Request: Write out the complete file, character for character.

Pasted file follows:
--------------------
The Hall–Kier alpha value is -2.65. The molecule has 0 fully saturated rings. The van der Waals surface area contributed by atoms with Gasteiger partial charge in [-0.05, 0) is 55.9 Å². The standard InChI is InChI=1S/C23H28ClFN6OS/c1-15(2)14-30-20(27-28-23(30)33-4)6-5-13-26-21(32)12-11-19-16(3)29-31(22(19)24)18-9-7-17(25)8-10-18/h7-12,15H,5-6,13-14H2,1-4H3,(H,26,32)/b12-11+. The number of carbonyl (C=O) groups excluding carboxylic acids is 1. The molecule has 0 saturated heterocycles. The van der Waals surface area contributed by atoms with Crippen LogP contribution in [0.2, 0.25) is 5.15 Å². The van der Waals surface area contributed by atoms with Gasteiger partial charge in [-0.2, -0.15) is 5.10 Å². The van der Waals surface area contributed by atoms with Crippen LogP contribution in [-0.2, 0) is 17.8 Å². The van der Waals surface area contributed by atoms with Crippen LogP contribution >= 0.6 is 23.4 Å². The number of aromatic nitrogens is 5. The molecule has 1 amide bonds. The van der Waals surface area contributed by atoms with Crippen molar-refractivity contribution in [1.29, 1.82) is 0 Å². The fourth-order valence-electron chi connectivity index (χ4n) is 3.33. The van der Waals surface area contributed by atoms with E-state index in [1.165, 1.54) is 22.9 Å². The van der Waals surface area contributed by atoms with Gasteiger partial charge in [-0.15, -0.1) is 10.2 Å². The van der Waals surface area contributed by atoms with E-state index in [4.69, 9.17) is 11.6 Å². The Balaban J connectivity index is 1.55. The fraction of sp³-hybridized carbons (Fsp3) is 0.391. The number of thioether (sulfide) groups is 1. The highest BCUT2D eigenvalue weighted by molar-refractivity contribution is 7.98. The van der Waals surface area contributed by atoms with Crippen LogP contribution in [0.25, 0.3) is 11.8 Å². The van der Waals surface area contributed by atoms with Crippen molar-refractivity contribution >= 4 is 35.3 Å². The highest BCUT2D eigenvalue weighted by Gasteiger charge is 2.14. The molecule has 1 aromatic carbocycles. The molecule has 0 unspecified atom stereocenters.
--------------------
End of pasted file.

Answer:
The Hall–Kier alpha value is -2.65. The molecule has 0 fully saturated rings. The van der Waals surface area contributed by atoms with Gasteiger partial charge in [-0.05, 0) is 55.9 Å². The standard InChI is InChI=1S/C23H28ClFN6OS/c1-15(2)14-30-20(27-28-23(30)33-4)6-5-13-26-21(32)12-11-19-16(3)29-31(22(19)24)18-9-7-17(25)8-10-18/h7-12,15H,5-6,13-14H2,1-4H3,(H,26,32)/b12-11+. The number of carbonyl (C=O) groups excluding carboxylic acids is 1. The molecule has 0 saturated heterocycles. The van der Waals surface area contributed by atoms with Crippen LogP contribution in [0.2, 0.25) is 5.15 Å². The van der Waals surface area contributed by atoms with Gasteiger partial charge in [-0.2, -0.15) is 5.10 Å². The van der Waals surface area contributed by atoms with Crippen LogP contribution in [-0.2, 0) is 17.8 Å². The van der Waals surface area contributed by atoms with Crippen LogP contribution >= 0.6 is 23.4 Å². The number of aromatic nitrogens is 5. The molecule has 1 amide bonds. The van der Waals surface area contributed by atoms with Crippen molar-refractivity contribution in [1.29, 1.82) is 0 Å². The fourth-order valence-electron chi connectivity index (χ4n) is 3.33. The van der Waals surface area contributed by atoms with E-state index in [1.165, 1.54) is 22.9 Å². The van der Waals surface area contributed by atoms with Gasteiger partial charge in [-0.15, -0.1) is 10.2 Å². The van der Waals surface area contributed by atoms with E-state index in [4.69, 9.17) is 11.6 Å². The Balaban J connectivity index is 1.55. The fraction of sp³-hybridized carbons (Fsp3) is 0.391. The number of thioether (sulfide) groups is 1. The highest BCUT2D eigenvalue weighted by molar-refractivity contribution is 7.98. The van der Waals surface area contributed by atoms with Crippen LogP contribution in [0.25, 0.3) is 11.8 Å². The van der Waals surface area contributed by atoms with Crippen molar-refractivity contribution >= 4 is 35.3 Å². The highest BCUT2D eigenvalue weighted by Gasteiger charge is 2.14. The molecule has 1 aromatic carbocycles. The molecule has 0 unspecified atom stereocenters.